The Apocalypse – an end of the Violent and Polluting Age of Modern Man and Salvation of the Righteous – with its literal meaning or with our religious belief – has to be the revelation of our time.

Habitat Destruction – where do we stand? – Uninterrupted urbanizations have separated the existing wilderness miles apart and now all the important wild life reserves are completely surrounded by human habitats. Therefore, it is well understood that without the involvement of rural agrarian communities and forest bound populace the programmes of afforestation, in situ conservation and restoration of our natural environment and habitats can never be implemented. A self-sustainable rural economy is the demand of the day to preserve the sustainability of our mega – diversity. With the far sighted planning, a number of measures have been undertaken by the Ministry of Environment and Forests, Government of India, with enactment of necessary acts, laws and rules [The Environment (Protection) Act, 1986; The Forest (Conservation) Act/Rules, 1980/2003; The Wild Life (Protection) Act, 1972.] to conserve our natural resources and biodiversities, involving the rural and forest bound populations. However, in spite of the omnipresence of all these rules, laws and acts, in spite of all those meetings, seminars, symposia, processions, observations of forest – day, plantation – day, earth – day etc. etc., and so on to propagate awareness amongst our people about the necessity and benefits of conservation of wild life and nature, all our good efforts remain prefatorily ceremonious and without any result or consequence in the absence of en masse participation of our people whose abstinences are due to lack of education and due to extreme poverty.
                                    Is there any remedy? Is any hope left? Perhaps the answer is affirmative. Perhaps, someday, we shall see light at the end of the dark tunnel. May be, very soon, we shall revert to regain whatever we have lost. And, before that, let me narrate sequentially my dreams and my expectations over the facts and facets as I have seen and understood. I don’t expect anyone to share and support my views when my understandings are proved to be wrong and when my expectations are found to be impractical and inapplicable. Rather I would happier ever than before when my misunderstandings are corrected and when better ways than my expectations are suggested.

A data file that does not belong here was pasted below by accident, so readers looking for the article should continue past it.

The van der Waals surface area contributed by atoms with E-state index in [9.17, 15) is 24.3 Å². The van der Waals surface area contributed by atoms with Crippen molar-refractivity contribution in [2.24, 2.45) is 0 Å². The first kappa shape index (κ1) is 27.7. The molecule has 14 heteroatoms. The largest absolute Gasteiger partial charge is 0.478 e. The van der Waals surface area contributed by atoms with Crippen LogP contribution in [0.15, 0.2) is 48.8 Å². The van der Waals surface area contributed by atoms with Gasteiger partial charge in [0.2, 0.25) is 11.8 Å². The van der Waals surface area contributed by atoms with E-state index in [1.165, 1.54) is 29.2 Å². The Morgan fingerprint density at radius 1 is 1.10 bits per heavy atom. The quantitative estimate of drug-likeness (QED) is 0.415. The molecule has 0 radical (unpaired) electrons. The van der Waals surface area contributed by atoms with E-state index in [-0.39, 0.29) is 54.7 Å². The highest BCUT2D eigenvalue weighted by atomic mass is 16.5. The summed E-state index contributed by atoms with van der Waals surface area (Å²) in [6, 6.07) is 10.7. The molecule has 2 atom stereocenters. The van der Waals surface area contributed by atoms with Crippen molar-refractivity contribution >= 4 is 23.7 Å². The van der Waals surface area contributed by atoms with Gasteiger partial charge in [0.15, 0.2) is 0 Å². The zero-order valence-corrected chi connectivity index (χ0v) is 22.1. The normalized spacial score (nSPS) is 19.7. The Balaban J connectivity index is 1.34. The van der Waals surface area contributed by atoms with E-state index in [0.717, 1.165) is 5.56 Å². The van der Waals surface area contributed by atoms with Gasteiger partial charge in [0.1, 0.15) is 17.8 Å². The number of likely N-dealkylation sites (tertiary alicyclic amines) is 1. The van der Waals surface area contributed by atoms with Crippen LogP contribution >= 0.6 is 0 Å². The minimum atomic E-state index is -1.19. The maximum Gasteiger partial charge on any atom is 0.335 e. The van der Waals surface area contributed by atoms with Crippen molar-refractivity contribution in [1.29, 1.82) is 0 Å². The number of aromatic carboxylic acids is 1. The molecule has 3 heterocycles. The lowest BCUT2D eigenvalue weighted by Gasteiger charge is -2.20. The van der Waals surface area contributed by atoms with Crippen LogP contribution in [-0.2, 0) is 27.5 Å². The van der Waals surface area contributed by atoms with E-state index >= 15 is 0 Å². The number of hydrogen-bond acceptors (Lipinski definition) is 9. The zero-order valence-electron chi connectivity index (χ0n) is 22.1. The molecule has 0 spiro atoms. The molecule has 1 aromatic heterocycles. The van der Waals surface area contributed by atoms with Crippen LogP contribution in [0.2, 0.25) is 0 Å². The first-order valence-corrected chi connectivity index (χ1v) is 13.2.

Situations (as I have understood) and Expectations (all the ‘should be’ words used are for convenient writing intending to mean ‘might have been’; it would be the best thing to relish when an expected notion is already existing or comes to exist) –

1) Situations Forest, wild life and biodiversity management systems in India apparently have a well-organized set up since the independence of India. Starting with the Ministry of Environment and Forests (MoEF) of Union Government of India and of all the other State Governments, with the Cabinet Ministers and the Ministers of State (MoS) at the helm of all related affairs, the integrated constituents of the systems are Central and State level Secretaries, Joint Secretaries and Deputy Secretaries (an IAS cadre; sometimes at the State level, a promoted personnel from the State Administrative Services), and then downwards at the State levels, the PCCF (Principal Chief Conservator of Forests), CCF (Chief Conservator of Forests), Directors (Department of Social Forestry or Utilization of Forest Produces), Chief &/or lower ranked Wild Life Wardens, DFO (Divisional Forest Officer; an IFS cadre), ADFO (IFS or from State Forest Services/SFS), AFO (Assistant Forest Officer), RO (Range Officer), BO (Beat Officer), Forest Guards, Beaters and a number of Management Boards, Planning Boards and Advisory Boards of various forms and statures comprising Ministers, Officers and Dignitaries from other disciplines of our social life.